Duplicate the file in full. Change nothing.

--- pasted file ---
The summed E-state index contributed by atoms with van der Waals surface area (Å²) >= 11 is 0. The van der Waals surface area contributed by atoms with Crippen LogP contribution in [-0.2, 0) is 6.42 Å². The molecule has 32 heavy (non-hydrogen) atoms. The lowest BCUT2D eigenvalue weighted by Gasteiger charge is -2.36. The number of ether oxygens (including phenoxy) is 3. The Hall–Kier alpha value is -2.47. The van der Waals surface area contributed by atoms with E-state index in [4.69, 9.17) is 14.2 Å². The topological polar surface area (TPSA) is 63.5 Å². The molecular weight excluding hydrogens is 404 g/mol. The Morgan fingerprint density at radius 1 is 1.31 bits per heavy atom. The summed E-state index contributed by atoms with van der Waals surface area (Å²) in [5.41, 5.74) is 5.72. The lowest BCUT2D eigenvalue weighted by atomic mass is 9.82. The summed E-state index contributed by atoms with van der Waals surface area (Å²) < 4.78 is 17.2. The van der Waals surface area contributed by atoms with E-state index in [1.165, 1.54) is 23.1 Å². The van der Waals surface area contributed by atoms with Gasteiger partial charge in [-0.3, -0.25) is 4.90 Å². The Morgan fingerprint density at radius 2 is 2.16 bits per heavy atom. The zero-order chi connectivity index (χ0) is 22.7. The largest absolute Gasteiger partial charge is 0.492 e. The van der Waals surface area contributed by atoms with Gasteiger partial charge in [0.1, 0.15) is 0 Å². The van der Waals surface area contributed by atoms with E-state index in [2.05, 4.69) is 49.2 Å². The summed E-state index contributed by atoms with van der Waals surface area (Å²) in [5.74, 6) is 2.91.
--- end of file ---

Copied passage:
The summed E-state index contributed by atoms with van der Waals surface area (Å²) >= 11 is 0. The van der Waals surface area contributed by atoms with Crippen LogP contribution in [-0.2, 0) is 6.42 Å². The molecule has 32 heavy (non-hydrogen) atoms. The lowest BCUT2D eigenvalue weighted by Gasteiger charge is -2.36. The number of ether oxygens (including phenoxy) is 3. The Hall–Kier alpha value is -2.47. The van der Waals surface area contributed by atoms with E-state index in [4.69, 9.17) is 14.2 Å². The topological polar surface area (TPSA) is 63.5 Å². The molecular weight excluding hydrogens is 404 g/mol. The Morgan fingerprint density at radius 1 is 1.31 bits per heavy atom. The summed E-state index contributed by atoms with van der Waals surface area (Å²) in [5.41, 5.74) is 5.72. The lowest BCUT2D eigenvalue weighted by atomic mass is 9.82. The summed E-state index contributed by atoms with van der Waals surface area (Å²) < 4.78 is 17.2. The van der Waals surface area contributed by atoms with E-state index in [1.165, 1.54) is 23.1 Å². The van der Waals surface area contributed by atoms with Gasteiger partial charge in [-0.3, -0.25) is 4.90 Å². The Morgan fingerprint density at radius 2 is 2.16 bits per heavy atom. The zero-order chi connectivity index (χ0) is 22.7. The largest absolute Gasteiger partial charge is 0.492 e. The van der Waals surface area contributed by atoms with Gasteiger partial charge in [0.1, 0.15) is 0 Å². The van der Waals surface area contributed by atoms with E-state index in [2.05, 4.69) is 49.2 Å². The summed E-state index contributed by atoms with van der Waals surface area (Å²) in [5.74, 6) is 2.91.